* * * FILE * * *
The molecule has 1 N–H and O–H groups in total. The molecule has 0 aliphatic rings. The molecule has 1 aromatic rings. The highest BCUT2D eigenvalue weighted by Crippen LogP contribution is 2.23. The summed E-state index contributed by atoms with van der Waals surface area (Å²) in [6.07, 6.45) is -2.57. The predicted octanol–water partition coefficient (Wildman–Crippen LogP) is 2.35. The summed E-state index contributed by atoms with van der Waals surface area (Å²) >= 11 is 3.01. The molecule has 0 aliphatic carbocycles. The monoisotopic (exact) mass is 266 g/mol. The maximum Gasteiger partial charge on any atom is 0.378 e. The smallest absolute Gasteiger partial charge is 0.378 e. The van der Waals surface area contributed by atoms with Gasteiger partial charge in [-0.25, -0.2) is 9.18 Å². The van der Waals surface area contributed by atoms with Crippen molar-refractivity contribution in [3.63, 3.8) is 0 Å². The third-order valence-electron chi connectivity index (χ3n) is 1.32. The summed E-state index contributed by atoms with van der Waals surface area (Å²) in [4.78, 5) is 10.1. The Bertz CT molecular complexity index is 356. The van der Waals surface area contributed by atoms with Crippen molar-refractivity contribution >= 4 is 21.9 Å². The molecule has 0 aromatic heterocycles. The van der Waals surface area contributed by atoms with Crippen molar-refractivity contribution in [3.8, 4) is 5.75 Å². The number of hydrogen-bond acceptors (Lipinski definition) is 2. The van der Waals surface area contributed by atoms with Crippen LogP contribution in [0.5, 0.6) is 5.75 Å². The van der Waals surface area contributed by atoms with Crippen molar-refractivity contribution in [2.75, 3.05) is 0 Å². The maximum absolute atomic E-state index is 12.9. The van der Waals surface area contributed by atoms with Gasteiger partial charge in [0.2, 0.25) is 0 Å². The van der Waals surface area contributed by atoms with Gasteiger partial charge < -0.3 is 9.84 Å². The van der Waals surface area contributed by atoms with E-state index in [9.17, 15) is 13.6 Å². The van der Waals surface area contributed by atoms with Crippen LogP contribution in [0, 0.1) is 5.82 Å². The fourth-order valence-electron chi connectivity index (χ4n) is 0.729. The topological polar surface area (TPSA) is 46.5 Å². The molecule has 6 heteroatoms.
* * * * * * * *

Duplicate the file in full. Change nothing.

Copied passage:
The molecule has 1 N–H and O–H groups in total. The molecule has 0 aliphatic rings. The molecule has 1 aromatic rings. The highest BCUT2D eigenvalue weighted by Crippen LogP contribution is 2.23. The summed E-state index contributed by atoms with van der Waals surface area (Å²) in [6.07, 6.45) is -2.57. The predicted octanol–water partition coefficient (Wildman–Crippen LogP) is 2.35. The summed E-state index contributed by atoms with van der Waals surface area (Å²) >= 11 is 3.01. The molecule has 0 aliphatic carbocycles. The monoisotopic (exact) mass is 266 g/mol. The maximum Gasteiger partial charge on any atom is 0.378 e. The smallest absolute Gasteiger partial charge is 0.378 e. The van der Waals surface area contributed by atoms with Gasteiger partial charge in [-0.25, -0.2) is 9.18 Å². The van der Waals surface area contributed by atoms with Crippen molar-refractivity contribution in [3.63, 3.8) is 0 Å². The third-order valence-electron chi connectivity index (χ3n) is 1.32. The summed E-state index contributed by atoms with van der Waals surface area (Å²) in [4.78, 5) is 10.1. The Bertz CT molecular complexity index is 356. The van der Waals surface area contributed by atoms with Crippen molar-refractivity contribution >= 4 is 21.9 Å². The molecule has 0 aromatic heterocycles. The van der Waals surface area contributed by atoms with Crippen molar-refractivity contribution in [3.8, 4) is 5.75 Å². The number of hydrogen-bond acceptors (Lipinski definition) is 2. The van der Waals surface area contributed by atoms with Crippen LogP contribution in [0.5, 0.6) is 5.75 Å². The van der Waals surface area contributed by atoms with Crippen molar-refractivity contribution in [2.75, 3.05) is 0 Å². The maximum absolute atomic E-state index is 12.9. The van der Waals surface area contributed by atoms with Gasteiger partial charge in [0.2, 0.25) is 0 Å². The van der Waals surface area contributed by atoms with Gasteiger partial charge < -0.3 is 9.84 Å². The van der Waals surface area contributed by atoms with E-state index in [9.17, 15) is 13.6 Å². The van der Waals surface area contributed by atoms with Crippen LogP contribution in [0, 0.1) is 5.82 Å². The fourth-order valence-electron chi connectivity index (χ4n) is 0.729. The topological polar surface area (TPSA) is 46.5 Å². The molecule has 6 heteroatoms.